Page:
Feil EJ, Li BC, Aanensen DM, Hanage WP, Spratt BG: eBURST: inferring patterns of evolutionary descent among clusters of related bacterial genotypes from multilocus sequence typing data. J Bacteriol. 2004, 186: 1518-1530. 10.1128/JB.186.5.1518-1530.2004.
CDC: Standardized molecular subtyping of foodborne bacterial pathogens by pulsed-field gel electrophoresis: a manual. 1996, Atlanta, GA: National Center for Infectious Diseases, (updated 2000).
Sambrook J, Russell DW: Molecular cloning. A laboratory manual. 2001, New York: Cold Spring Harbor Laboratory Press, Third
National Center for Biotechnology Information. [http://www.ncbi.nlm.nih.gov]
This work was partially funded by research grants to EC from CONACyT, Mexico (No. 46115Q and 82383) and DGAPA/UNAM (No. IN201407); by a DGEP/UNAM scholarship and Ph.D. fellowship from CONACyT (No. 238861/214945) to MW; and by a CONACyT postdoctoral fellowship (No. 54956) to CS.
We thank Pablo Vinuesa for thoughtful discussions; the constructive comments of two anonymous reviewers; Freddy Campos (Mérida) for technical assistance; and to Eugenio López, Santiago Becerra, Paul Gaytán and Jorge Yañez for primer synthesis at the Instituto de Biotecnología, UNAM.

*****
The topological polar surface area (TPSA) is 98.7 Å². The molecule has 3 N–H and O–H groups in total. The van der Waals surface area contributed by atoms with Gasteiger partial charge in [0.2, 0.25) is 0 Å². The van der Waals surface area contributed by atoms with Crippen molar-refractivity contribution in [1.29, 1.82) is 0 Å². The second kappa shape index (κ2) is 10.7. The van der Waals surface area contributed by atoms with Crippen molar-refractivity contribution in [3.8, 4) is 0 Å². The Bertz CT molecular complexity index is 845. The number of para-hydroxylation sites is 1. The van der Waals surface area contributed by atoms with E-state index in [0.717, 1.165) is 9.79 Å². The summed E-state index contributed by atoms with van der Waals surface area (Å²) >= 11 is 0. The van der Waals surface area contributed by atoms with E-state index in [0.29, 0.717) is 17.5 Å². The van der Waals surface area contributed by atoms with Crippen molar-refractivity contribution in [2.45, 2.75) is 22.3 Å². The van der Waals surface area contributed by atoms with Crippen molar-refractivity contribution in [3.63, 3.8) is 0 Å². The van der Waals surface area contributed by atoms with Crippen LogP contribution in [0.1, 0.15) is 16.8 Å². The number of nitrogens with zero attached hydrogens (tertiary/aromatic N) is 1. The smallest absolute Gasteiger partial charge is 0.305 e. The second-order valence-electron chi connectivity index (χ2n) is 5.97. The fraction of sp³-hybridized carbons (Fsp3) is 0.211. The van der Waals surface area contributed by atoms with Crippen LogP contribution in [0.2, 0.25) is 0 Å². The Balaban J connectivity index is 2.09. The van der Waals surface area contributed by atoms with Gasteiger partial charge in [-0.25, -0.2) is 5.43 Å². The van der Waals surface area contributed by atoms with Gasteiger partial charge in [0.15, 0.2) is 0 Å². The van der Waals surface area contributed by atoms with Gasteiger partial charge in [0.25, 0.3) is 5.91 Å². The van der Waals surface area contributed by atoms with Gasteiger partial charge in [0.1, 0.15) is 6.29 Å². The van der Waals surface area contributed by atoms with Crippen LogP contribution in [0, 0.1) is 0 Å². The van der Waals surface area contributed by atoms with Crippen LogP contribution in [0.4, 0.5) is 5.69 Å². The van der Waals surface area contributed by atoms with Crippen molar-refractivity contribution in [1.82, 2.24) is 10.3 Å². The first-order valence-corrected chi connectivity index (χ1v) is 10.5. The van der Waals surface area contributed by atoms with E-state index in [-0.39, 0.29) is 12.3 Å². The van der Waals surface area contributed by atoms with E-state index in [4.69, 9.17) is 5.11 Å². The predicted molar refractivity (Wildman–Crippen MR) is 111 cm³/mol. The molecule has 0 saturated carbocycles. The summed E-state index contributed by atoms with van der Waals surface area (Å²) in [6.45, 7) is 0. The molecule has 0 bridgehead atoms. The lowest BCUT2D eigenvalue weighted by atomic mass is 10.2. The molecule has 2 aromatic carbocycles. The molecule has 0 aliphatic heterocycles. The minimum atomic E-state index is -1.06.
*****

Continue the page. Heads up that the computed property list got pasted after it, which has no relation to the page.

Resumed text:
MW performed most of the MLST and part of the PFGE data, helped in the generation and analysis of the data from the accessory genes, and helped to draft the manuscript. MBZ provided the isolates, performed the antimicrobial susceptibility tests and most of the PFGE data, participated in the study design, performed the statistical analysis and helped to draft the manuscript. EC started the conception of the study, participated in its design and coordination, and helped to draft the manuscript. MFM participated in the performance of the laboratory work, such as the PCR assays, plasmid extraction procedures and southern hybridizations. JJC participated in the initial design of the epidemiological study and in the conception of this study. CS conceived and performed most of the work on the analysis of the accessory genome, helped in the generation of the MLST data, and drafted the manuscript. All authors read and approved the final manuscript.